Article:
Workers looking at dead fish at a kelong off Pasir Ris beach on 28 February 2015.. Lab tests conducted so far did not detect biological toxins in the fish, and fish from local farms remain safe to eat, an AVA spokesman said.  -- ST PHOTO: KEVIN LIM

Dead fish were also seen along the Pasir Ris shoreline. -- ST PHOTO: KEVIN LIM

The dead fish, believed to have come from the wild, washed ashore along Pasir Ris beach. -- ST PHOTO: KEVIN LIM

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New satellite to keep sharper, quicker tabs on Singapore skies

Feng Zengkun The Straits Times AsiaOne 1 Mar 15;

SINGAPORE - Want better and more frequent forecasts and alerts about the weather in Singapore? You are in luck, and it could happen well before the end of this year.

The Meteorological Service Singapore (MSS) will be getting data from a new and improved Japanese weather satellite called the Himawari-8 after it becomes fully operational later this year.

Launched in October last year, it will orbit Earth at an altitude of 36,000km above the Equator. The satellite will provide snapshots of the planet and its weather, including developing storm clouds, every 10 minutes.

This is a marked improvement over the information provided by the Japanese MTSAT satellite currently used by the MSS, as the MTSAT can give updates only once every half-hour.

The Japan Meteorological Agency plans to switch its operations from MTSAT to the Himawari-8 in the middle of this year.

An MSS spokesman told The Straits Times: "With more frequent observations and a higher spatial resolution, (the Himawari-8) can detect weather systems, as well as smoke haze, at more frequent intervals."

Experts said the satellite's features are especially suited to predicting the type of storm that is common in the tropics, including in Singapore.

Weather scientist Koh Tieh Yong said: "Most of the storms here are convective storms, which are caused by the rising of hot air and the sinking of cold air.

"The time-scale for such rising and sinking is in the order of 10 minutes, so the satellite's frequent observation is a good improvement in terms of observing this phenomenon of convective weather."

Dr Koh, a professor at Nanyang Technological University and a principal investigator at the Earth Observatory of Singapore, noted that the Himawari-8 is able to provide greater detail about temperatures and humidity at various heights.

This information, plugged into weather-modelling computer systems, would allow forecasters to better predict the likelihood of storms over the ensuing four hours.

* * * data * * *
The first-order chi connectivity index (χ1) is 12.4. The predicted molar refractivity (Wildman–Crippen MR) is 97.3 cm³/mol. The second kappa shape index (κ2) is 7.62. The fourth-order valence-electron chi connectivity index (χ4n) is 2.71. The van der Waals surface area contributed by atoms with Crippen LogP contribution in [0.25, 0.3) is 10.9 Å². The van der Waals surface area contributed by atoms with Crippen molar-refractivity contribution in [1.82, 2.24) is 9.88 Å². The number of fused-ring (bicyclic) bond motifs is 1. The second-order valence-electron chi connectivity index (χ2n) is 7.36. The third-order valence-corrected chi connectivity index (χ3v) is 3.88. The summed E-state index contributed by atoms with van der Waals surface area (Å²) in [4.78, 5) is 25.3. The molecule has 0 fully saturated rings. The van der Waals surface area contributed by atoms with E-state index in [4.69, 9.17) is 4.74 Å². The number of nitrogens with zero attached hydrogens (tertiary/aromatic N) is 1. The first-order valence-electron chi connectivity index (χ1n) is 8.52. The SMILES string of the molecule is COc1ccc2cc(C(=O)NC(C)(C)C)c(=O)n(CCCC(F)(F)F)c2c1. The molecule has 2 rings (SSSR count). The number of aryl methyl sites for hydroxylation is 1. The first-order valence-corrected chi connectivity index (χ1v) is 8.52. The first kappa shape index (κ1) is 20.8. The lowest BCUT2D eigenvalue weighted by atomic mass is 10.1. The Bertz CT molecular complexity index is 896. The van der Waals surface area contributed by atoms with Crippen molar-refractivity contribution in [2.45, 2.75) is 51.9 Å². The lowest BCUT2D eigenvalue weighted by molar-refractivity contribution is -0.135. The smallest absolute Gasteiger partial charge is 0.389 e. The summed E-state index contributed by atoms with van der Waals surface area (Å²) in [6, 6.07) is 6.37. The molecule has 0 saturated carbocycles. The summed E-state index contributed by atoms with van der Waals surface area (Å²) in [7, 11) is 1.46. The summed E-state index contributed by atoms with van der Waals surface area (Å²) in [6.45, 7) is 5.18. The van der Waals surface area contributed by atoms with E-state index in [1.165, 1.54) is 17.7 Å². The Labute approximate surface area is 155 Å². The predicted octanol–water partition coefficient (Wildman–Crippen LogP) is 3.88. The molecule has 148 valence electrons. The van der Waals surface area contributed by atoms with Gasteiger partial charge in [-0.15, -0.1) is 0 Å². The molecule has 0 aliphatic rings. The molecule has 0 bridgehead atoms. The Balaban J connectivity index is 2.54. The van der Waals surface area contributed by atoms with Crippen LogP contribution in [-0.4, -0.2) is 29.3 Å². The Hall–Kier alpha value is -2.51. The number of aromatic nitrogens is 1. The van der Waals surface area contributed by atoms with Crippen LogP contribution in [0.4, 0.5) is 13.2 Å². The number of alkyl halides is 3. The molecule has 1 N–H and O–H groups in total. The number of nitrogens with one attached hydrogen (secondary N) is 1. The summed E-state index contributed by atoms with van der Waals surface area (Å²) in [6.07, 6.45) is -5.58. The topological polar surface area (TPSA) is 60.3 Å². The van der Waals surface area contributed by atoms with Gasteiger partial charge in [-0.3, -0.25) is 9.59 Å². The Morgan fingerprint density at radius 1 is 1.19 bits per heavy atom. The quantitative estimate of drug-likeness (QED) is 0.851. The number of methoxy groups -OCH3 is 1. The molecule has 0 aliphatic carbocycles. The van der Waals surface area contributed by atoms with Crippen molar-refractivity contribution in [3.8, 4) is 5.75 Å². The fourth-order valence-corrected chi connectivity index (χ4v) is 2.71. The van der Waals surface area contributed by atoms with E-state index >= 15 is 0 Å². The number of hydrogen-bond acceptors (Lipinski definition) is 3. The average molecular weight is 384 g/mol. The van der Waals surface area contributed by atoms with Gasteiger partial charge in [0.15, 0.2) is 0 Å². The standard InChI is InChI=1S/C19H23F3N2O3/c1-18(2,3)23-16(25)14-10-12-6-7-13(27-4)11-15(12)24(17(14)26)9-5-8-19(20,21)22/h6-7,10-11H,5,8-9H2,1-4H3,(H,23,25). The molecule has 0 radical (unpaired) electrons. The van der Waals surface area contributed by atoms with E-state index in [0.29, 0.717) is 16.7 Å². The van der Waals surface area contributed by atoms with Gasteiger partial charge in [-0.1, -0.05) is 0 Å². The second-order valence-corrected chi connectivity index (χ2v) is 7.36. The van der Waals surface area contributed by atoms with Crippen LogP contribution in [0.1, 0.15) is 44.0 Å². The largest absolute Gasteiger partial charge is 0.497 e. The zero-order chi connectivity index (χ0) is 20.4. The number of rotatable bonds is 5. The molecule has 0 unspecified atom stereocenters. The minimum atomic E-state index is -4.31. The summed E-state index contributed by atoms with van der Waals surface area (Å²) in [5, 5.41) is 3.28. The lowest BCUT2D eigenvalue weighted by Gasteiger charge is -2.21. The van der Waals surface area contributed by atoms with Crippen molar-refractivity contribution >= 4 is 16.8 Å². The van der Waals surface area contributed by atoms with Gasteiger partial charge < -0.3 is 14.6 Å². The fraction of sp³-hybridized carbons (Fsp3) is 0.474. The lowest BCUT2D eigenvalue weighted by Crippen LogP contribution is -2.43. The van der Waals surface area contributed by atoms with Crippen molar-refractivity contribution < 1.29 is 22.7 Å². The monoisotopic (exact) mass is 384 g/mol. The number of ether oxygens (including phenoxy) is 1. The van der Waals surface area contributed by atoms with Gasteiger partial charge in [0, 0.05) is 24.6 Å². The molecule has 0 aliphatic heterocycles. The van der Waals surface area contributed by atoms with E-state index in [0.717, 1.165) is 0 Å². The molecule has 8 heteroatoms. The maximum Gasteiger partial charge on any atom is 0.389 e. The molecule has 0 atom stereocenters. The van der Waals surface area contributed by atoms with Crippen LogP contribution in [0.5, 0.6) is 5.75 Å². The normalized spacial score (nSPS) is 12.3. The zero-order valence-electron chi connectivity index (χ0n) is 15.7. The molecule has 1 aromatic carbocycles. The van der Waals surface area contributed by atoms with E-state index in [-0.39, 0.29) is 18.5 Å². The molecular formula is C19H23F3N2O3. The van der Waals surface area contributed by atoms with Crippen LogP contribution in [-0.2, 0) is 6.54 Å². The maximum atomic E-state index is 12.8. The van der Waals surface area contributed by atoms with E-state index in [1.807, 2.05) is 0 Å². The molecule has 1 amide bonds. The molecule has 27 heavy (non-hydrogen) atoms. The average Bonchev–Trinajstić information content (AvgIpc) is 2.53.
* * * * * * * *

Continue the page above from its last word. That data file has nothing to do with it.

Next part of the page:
Even so, Dr Koh added, the horizontal resolution of the Himawari-8 images might not be high enough to capture isolated clouds or small clusters of clouds that could bring showers to Singapore.

"The resolution is already fantastic for most countries, but Singapore is very small, so we will always need better data," he said.

Dr Santo Salinas, a senior research scientist at the National University of Singapore's Centre for Remote Imaging, Sensing and Processing, said the satellite could help the authorities monitor forest fires and smoke haze more effectively.

However, he said, it might not be able to detect small fires or fires that burn underground, which are common in the region.

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Malaysia willing to work with Singapore on regional oil pricing

Today Online 27 Feb 15;

SINGAPORE, Feb 27 - Malaysia is willing to work with Singapore to become part of a regional oil pricing area, including offering land for storage the island state lacks, the head of a Malaysian state body coordinating a major new oil hub said.

Despite being an oil and gas exporter, Malaysia lacks sufficient storage and refineries to allow it to act as a pricing hub like Singapore, Europe's ARA hub (Amsterdam, Rotterdam and Antwerp) or Houston in the United States.

In a bid to remedy this, Malaysia is building the Pengerang Integrated Petroleum Complex (PIPC) at its southern most point in Johor state, about 10 km east of Singapore. The first phase of the project, led by state-owned firm Petronas as well as private firms Dialog Group and Vopak, is expected to be completed by 2019.

Singapore is Asia's leading oil and petrochemical trading hub, but a lack of land is capping further expansion.